Prelims: WTF Are They?

In my program, it is customary for students taking their prelim exams to kick off the blessed event by sending their committee a list of question they, the graduate student, thinks would be good questions for their exams. Some committees use these questions as a guide for the questions they send to the student.

Mine, at least as far as I could tell, completely ignored the (excellent) questions I sent them.

At the end of the oral defense of prelims, my committee asked if I had any questions for them. I did. I asked why they hadn’t used the questions I sent them in the first place. “Those weren’t prelim questions,” they said, “Those were the questions you’ll be answering in your dissertation.”

And that moment, that particular moment at the very, very end of my prelims was when I finally got what prelims actually are.

Before that moment, I had thought that the purpose of prelims was to make me read a bunch of things so that I was prepared to write my dissertation.

And that is the purpose of prelims. Sort of. In a roundabout kind of way.

I’ve yet to notice any significant difference in the structure of exams between programs that use the term “prelims” and those that use the term “fields.” However, in some ways, the term “fields” is a little more instructive because “fields” is short of “field exams” which is short for “field of study exams” while “prelims” is short for “preliminary exams.” Technically, both terms are accurate as the exams are a preliminary to your dissertation, but that doesn’t tell you what they are.

In contrast, calling them “fields” highlights the fact that the purpose of the exams is to ensure that you are qualified in your chosen fields of study by a panel of experts.

With all of this in mind, what actually are prelims/fields?

Essentially, prelims are the most high-pressure book report you will ever write.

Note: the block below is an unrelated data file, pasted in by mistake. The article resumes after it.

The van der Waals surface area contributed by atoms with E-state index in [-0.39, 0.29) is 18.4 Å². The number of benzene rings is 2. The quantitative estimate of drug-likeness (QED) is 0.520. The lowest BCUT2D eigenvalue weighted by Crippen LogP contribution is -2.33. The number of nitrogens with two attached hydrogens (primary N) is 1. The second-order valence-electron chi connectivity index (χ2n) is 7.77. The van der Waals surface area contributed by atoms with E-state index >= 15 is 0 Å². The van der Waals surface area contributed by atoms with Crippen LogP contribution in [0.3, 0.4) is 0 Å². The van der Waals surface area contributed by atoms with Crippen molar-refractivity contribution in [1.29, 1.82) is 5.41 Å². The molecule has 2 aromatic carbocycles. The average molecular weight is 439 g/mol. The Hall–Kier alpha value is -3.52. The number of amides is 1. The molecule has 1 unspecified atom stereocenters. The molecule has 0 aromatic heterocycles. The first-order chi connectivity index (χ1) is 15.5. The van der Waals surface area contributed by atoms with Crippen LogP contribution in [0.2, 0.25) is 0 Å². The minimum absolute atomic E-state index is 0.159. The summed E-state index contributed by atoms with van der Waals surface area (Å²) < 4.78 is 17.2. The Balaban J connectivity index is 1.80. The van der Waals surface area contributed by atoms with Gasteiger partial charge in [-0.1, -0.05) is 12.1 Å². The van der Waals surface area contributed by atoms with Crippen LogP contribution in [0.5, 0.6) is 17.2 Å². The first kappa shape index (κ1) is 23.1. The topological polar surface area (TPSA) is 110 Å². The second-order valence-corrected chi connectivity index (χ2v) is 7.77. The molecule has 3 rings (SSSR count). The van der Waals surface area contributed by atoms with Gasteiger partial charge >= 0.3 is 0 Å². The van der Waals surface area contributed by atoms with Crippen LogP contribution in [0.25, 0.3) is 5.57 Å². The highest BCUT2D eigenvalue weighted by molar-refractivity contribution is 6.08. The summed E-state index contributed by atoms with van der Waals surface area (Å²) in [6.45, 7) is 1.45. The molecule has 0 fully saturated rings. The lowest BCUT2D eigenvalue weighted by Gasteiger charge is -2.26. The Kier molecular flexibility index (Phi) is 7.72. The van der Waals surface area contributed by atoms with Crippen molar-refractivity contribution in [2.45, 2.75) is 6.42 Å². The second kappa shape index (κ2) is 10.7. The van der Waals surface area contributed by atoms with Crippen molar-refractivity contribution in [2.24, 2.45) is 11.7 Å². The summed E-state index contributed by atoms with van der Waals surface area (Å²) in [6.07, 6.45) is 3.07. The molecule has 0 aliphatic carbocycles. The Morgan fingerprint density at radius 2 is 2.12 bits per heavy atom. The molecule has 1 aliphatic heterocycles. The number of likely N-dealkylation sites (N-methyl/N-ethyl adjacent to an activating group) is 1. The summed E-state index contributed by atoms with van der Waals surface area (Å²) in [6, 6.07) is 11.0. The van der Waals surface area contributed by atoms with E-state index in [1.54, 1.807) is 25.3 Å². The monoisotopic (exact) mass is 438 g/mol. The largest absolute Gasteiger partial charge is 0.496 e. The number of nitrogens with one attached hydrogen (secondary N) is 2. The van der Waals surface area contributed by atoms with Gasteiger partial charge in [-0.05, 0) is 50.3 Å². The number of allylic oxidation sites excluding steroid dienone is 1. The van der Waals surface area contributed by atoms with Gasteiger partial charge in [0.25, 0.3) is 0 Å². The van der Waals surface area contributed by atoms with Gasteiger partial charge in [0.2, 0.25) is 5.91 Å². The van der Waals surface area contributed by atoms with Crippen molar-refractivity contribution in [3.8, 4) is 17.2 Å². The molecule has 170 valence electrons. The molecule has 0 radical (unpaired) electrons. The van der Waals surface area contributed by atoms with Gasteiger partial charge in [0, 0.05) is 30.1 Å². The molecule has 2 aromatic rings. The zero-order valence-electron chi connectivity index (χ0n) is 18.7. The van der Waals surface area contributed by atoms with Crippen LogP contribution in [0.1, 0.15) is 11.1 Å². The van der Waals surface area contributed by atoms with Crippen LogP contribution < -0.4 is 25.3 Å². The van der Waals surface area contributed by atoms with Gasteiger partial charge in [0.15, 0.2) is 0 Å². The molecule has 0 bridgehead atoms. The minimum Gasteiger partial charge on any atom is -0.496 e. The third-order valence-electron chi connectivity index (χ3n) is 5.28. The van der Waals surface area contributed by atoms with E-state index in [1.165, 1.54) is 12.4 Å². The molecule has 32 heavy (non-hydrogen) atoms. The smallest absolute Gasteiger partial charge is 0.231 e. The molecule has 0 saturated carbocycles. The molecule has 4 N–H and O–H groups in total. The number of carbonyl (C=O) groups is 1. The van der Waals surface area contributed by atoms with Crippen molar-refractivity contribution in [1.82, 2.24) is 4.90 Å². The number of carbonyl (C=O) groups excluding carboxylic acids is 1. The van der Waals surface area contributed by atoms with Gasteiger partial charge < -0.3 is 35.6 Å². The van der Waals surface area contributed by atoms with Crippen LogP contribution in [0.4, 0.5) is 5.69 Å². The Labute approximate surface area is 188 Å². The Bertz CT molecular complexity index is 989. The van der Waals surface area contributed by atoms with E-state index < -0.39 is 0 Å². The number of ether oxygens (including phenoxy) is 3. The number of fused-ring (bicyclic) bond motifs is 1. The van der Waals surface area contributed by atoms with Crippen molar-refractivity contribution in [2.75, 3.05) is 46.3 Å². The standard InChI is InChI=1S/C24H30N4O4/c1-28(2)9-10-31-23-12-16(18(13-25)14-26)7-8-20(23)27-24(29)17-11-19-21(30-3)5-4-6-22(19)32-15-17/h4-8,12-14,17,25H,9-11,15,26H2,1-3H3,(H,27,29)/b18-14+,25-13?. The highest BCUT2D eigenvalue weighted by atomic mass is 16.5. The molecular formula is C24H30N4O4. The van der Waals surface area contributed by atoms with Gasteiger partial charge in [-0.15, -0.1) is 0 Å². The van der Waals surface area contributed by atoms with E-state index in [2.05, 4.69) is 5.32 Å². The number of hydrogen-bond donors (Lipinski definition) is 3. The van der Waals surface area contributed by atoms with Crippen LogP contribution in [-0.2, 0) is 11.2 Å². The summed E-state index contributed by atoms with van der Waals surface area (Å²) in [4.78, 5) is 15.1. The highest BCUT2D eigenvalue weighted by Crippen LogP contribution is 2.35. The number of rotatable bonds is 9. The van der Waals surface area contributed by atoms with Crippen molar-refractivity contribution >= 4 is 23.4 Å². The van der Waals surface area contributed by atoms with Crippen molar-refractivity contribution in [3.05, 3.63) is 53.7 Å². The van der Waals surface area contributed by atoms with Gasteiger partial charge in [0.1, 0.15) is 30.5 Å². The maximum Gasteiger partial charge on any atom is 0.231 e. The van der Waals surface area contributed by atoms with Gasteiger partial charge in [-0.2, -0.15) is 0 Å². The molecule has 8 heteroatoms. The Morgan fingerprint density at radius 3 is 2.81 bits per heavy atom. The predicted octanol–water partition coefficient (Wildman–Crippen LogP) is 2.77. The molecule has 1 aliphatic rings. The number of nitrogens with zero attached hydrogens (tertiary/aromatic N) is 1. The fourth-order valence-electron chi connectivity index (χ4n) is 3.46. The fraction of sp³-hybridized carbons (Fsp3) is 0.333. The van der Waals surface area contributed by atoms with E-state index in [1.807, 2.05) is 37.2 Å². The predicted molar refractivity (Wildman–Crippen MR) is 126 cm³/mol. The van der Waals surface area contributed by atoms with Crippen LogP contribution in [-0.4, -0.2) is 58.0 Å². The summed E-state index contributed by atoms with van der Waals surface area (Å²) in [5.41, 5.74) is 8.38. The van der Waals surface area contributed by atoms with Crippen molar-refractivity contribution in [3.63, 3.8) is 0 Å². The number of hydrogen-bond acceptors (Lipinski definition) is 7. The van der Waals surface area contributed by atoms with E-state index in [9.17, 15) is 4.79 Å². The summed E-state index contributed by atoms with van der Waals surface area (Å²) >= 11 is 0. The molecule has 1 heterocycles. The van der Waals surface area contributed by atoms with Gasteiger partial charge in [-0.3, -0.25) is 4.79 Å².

When my committee told me that the questions I had sent them where dissertation questions rather than prelim questions what they were saying was that the questions I had sent them were questions geared towards producing new knowledge–which is the purpose of the dissertation. The questions they sent me were questions geared towards understanding the history of thought in my chosen fields of study.

One of my fields was Feminist Theory for which I was given the question, “What is patriarchy?” I was also given the question “How has feminist scholarship contributed to American Studies?” Answering both of these questions necessitated using texts from the history of my field to trace the evolution of the ideas being discussed. My job was not to provide my answer of what these things were (that’s the work of the dissertation) but to prove that I was aware of the debates in my field about the answers to these questions.

If you’re familiar with historiography there is a large historiographical component to prelims. If you’ve done a lit review then you can think of prelims as a more nuanced, more high pressure, lit review.

At the end of the day, what you are doing is showing that you understand the evolution of thought in your fields. In fact, prelims are the last grand exercise of being a student that you will complete in your journey towards the PhD. Prelims are your final act as a consumer of knowledge. The prospectus and dissertation are where you begin to produce original knowledge and do to that you need to be intimately aware of the existing knowledge and arguments on your topic. Hence, prelims.

Over the next week we’ll be covering how to think about your prelim list, best practices for creating your list, how to read for prelims, and how to take the damn things so check back soon!

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